Have you ever wondered why TV screens are measured diagonally?
This article will explore the reasoning behind this aspect of screen measurement.
From the early days of television to modern marketing strategies, we’ll discuss how this diagonal measurement became the industry standard.
Table of Contents
Why Are TVs Measured Diagonally?
Television screens are measured diagonally due to the way they were originally measured in the past.
Early TVs had circular picture tubes that projected images onto the screen. The surface area of the screen could not be larger than the surface area of the tube, so measuring the tube provided the best measurement of the screen.
As TVs evolved to rectangular shapes, the diagonal measurement remained the standard for screen size calculations.
Another reason for measuring TV screens diagonally is the differing aspect ratios between various models.
Common aspect ratios include 4:3 for older TVs, 16:9 for modern HDTV displays, and 21:9 for cinematic or ultra-wide screens. Measuring diagonally allows for a consistent way to compare the sizes of TVs with differing aspect ratios.
It shows the size of the visual experience rather than focusing solely on the height or width dimensions.
Check also: Why do TVs not come in all sizes?
Comparison with Other Devices
Measuring screens diagonally is not unique to TVs.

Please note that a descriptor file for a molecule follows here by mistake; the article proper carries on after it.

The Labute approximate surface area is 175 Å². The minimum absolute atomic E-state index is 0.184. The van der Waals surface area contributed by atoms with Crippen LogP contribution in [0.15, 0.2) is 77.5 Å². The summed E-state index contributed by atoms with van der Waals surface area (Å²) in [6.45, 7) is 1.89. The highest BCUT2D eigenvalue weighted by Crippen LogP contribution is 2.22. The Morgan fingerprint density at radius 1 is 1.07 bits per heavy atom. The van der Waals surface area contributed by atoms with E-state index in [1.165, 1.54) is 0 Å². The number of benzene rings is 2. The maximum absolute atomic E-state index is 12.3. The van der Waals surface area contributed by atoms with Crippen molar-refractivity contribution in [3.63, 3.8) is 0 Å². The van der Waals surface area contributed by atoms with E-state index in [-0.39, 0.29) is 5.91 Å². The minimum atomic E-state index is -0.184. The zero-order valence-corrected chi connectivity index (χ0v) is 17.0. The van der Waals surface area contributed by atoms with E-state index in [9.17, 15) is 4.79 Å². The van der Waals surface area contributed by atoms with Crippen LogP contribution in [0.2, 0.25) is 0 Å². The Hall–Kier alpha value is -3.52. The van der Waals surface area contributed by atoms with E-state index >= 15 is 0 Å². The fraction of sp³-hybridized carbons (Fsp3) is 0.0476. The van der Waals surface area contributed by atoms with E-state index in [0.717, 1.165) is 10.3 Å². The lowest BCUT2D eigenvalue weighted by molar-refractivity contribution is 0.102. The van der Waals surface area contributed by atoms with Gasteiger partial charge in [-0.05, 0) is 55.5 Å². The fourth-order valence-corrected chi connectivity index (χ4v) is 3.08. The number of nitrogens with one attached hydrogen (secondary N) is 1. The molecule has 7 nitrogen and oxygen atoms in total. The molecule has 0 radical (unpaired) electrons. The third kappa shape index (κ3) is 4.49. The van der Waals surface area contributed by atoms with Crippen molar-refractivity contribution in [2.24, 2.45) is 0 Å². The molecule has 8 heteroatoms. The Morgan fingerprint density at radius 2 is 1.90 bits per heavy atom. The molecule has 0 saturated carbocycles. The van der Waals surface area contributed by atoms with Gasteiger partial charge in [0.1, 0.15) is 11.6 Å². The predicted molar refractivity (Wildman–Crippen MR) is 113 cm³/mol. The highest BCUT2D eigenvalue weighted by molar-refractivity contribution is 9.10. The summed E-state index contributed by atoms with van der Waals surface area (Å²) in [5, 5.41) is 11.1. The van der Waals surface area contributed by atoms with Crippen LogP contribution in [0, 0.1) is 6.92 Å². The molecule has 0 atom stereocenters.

It is a standard method used for other display devices such as:
- computer monitors
This makes it easier to compare and understand the sizes of various devices with differing aspect ratios and form factors. By using a single, consistent method for all devices, manufacturers and consumers can easily compare and select the appropriate screen size for their needs.
To recap, TVs are measured diagonally due to historical reasons, differing aspect ratios, and a consistent way to compare display sizes with other devices.
This method continues to be the standard, providing a clear representation of the size of the visual experience on all types of screens.
Benefits of Diagonal Measurement
Measuring TV screens diagonally offers a simple way to convey the size of a television screen to consumers. By providing a single measurement instead of multiple dimensions, it allows buyers to easily compare the screen sizes of different TV models.
When shopping for televisions, one of the most important factors for consumers is the visual impact that the screens can have. This diagonal measurement emphasizes the largest dimension of a screen, making it more appealing for customers.
Consistency in Sizing
Another benefit of measuring TV screens diagonally is the consistency it provides in sizing across different aspect ratios.
Early television screens had an aspect ratio of 4:3, but modern televisions often use 16:9 aspect ratios, which are wider and can provide a more immersive viewing experience.
By maintaining diagonal measurements as the standard, consumers can quickly compare screen sizes between televisions with different aspect ratios. This uniformity makes it easier for people to know what size screen they are purchasing.
The diagonal measurement ensures that televisions can be accurately compared, and it simplifies the process of finding the right size screen for one’s needs.